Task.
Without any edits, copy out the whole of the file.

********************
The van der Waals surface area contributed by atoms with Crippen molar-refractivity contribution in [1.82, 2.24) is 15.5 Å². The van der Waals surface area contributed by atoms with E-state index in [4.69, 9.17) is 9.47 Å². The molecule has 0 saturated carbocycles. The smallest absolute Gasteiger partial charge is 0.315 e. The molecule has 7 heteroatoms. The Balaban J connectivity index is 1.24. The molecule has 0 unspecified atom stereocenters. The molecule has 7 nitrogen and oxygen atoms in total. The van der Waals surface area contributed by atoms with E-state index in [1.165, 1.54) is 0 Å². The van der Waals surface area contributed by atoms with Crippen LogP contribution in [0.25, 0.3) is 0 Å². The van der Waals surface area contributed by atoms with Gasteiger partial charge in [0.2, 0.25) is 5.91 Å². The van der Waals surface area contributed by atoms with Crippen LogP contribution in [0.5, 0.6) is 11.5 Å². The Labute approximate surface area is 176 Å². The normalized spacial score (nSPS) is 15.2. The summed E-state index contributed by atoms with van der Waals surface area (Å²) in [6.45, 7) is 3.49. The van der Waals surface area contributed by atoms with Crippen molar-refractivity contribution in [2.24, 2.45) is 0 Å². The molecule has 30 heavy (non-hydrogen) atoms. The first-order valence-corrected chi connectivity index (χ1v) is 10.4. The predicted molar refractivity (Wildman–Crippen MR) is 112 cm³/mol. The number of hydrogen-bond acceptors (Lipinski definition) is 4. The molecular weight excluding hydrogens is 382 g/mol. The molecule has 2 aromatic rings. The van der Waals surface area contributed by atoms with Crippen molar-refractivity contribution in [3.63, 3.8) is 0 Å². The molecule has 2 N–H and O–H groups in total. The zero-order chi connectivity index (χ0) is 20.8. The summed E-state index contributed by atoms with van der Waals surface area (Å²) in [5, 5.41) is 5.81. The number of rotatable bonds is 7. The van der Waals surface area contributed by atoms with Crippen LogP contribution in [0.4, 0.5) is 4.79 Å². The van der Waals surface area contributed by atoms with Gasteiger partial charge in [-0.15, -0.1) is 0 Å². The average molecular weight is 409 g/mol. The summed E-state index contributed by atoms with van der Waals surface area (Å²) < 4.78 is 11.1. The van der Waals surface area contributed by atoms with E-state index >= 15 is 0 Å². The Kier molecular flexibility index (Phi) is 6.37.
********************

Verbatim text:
The van der Waals surface area contributed by atoms with Crippen molar-refractivity contribution in [1.82, 2.24) is 15.5 Å². The van der Waals surface area contributed by atoms with E-state index in [4.69, 9.17) is 9.47 Å². The molecule has 0 saturated carbocycles. The smallest absolute Gasteiger partial charge is 0.315 e. The molecule has 7 heteroatoms. The Balaban J connectivity index is 1.24. The molecule has 0 unspecified atom stereocenters. The molecule has 7 nitrogen and oxygen atoms in total. The van der Waals surface area contributed by atoms with E-state index in [1.165, 1.54) is 0 Å². The van der Waals surface area contributed by atoms with Crippen LogP contribution in [0.25, 0.3) is 0 Å². The van der Waals surface area contributed by atoms with Gasteiger partial charge in [0.2, 0.25) is 5.91 Å². The van der Waals surface area contributed by atoms with Crippen LogP contribution in [0.5, 0.6) is 11.5 Å². The Labute approximate surface area is 176 Å². The normalized spacial score (nSPS) is 15.2. The summed E-state index contributed by atoms with van der Waals surface area (Å²) in [6.45, 7) is 3.49. The van der Waals surface area contributed by atoms with Crippen molar-refractivity contribution in [2.24, 2.45) is 0 Å². The molecule has 30 heavy (non-hydrogen) atoms. The first-order valence-corrected chi connectivity index (χ1v) is 10.4. The predicted molar refractivity (Wildman–Crippen MR) is 112 cm³/mol. The number of hydrogen-bond acceptors (Lipinski definition) is 4. The molecular weight excluding hydrogens is 382 g/mol. The molecule has 2 aromatic rings. The van der Waals surface area contributed by atoms with Crippen molar-refractivity contribution in [3.63, 3.8) is 0 Å². The molecule has 2 N–H and O–H groups in total. The zero-order chi connectivity index (χ0) is 20.8. The summed E-state index contributed by atoms with van der Waals surface area (Å²) in [5, 5.41) is 5.81. The number of rotatable bonds is 7. The van der Waals surface area contributed by atoms with Crippen LogP contribution in [0.4, 0.5) is 4.79 Å². The van der Waals surface area contributed by atoms with Gasteiger partial charge in [-0.15, -0.1) is 0 Å². The average molecular weight is 409 g/mol. The summed E-state index contributed by atoms with van der Waals surface area (Å²) < 4.78 is 11.1. The van der Waals surface area contributed by atoms with E-state index >= 15 is 0 Å². The Kier molecular flexibility index (Phi) is 6.37.